FREDRICK OUKO

Youth with disabilities face significant barriers to formal employment; and in addition lack entrepreneurial and leadership opportunities in Kenyan society. Fredrick is working to challenge societal and employer discrimination towards those with disabilities; and through his work is encouraging the development of self-confidence amongst youth with disabilities.

This profile below was prepared when Fredrick Ouko was elected to the Ashoka Fellowship .

INTRODUCTION

Youth with disabilities face significant barriers to formal employment; and in addition lack entrepreneurial and leadership opportunities in Kenyan society. Fredrick is working to challenge societal and employer discrimination towards those with disabilities; and through his work is encouraging the development of self-confidence amongst youth with disabilities.




THE NEW IDEA

Fredrick is creating a barrier-free and equal opportunity society for youth with disabilities; and in doing so, is unlocking their previously untapped potential within society. To do this, he is working to create a platform (in and outside of the formal workplace) to remove unfounded fears and discrimination towards people with disabilities. In addition, this platform helps youth with disabilities to shed their self-victimizing attitudes and to develop the skills and confidence they need to become active agents of change in their lives and communities.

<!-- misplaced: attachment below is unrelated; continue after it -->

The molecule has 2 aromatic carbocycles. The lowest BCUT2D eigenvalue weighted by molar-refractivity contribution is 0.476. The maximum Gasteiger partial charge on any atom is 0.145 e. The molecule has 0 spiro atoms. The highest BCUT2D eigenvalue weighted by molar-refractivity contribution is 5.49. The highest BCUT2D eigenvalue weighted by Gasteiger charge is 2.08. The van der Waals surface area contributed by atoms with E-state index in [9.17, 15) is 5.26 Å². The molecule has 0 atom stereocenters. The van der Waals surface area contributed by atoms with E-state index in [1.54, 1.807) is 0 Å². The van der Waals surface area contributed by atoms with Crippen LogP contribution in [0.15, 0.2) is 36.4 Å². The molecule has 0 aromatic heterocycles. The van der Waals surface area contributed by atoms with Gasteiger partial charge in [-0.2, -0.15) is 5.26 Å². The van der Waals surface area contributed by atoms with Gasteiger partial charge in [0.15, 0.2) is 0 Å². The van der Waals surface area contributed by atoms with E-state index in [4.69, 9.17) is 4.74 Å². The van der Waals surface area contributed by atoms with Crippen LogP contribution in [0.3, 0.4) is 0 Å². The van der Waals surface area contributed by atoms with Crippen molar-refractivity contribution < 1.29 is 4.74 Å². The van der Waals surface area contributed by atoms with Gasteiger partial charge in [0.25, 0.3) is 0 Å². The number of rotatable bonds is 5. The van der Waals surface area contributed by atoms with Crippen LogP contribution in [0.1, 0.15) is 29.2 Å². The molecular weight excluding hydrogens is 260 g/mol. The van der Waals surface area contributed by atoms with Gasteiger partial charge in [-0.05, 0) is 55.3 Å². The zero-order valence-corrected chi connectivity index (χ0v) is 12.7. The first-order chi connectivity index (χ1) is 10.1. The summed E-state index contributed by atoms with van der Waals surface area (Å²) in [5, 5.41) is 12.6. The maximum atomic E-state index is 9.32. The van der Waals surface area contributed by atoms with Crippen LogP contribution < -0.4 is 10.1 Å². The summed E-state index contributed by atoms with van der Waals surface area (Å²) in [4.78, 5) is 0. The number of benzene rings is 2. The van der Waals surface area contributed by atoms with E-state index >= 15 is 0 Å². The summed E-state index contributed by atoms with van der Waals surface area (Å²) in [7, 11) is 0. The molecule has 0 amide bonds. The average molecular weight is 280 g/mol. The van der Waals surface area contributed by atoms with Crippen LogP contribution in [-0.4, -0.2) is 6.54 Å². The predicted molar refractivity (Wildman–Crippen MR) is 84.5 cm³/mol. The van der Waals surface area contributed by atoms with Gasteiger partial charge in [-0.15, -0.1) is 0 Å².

His organization is the first and only organization that focuses specifically on employment challenges faced by youth with disabilities on a national scale, Fredrick is leveraging this unique position to make this a focus for the mainstream disability movement. By integrating a governance program into his approach, Fredrick is seizing the moment – just one year away from the general elections – to prepare youth with disabilities to play an active role in reshaping the leadership structure of Kenya; and, thus, promote inclusiveness even at a policy level.




THE PROBLEM

Kenya’s population, like many African countries, is comprised of mostly young people below the age of 30. This demographic segment accounts for about 75% of Kenya’s total population of 40 million. Among the many challenges that young Kenyans face, the most pertinent is unemployment. With the national unemployment rate standing at 60%, Kenya’s youth account for 64% of this disenfranchised group and are the worst hit by Kenya’s already high rate of poverty (currently at 45% of the population). Given these statistics, the odds are stacked against most of Kenya’s young people who seek to find a job in the formal employment marketplace. It is worse for young people with disabilities who, in addition to these odds, are faced with stigma and discrimination at all levels.

Persons with disabilities account for more than 15% of Kenya’s population and are faced with extremely high levels of unemployment and poverty. Stigma and discrimination for this group knows no boundaries and starts right at the family level. In traditional African culture, disability within a family is looked at with scorn and disappointment. Parents are forced to hide their disabled children lest the neighbors see them. Many of these children are denied the opportunity to go to school; and for those that are lucky enough to get there, there is a high chance that they will be taken to special schools that alienate them from mainstream society. Very few mainstream schools cater to the needs of students with disabilities.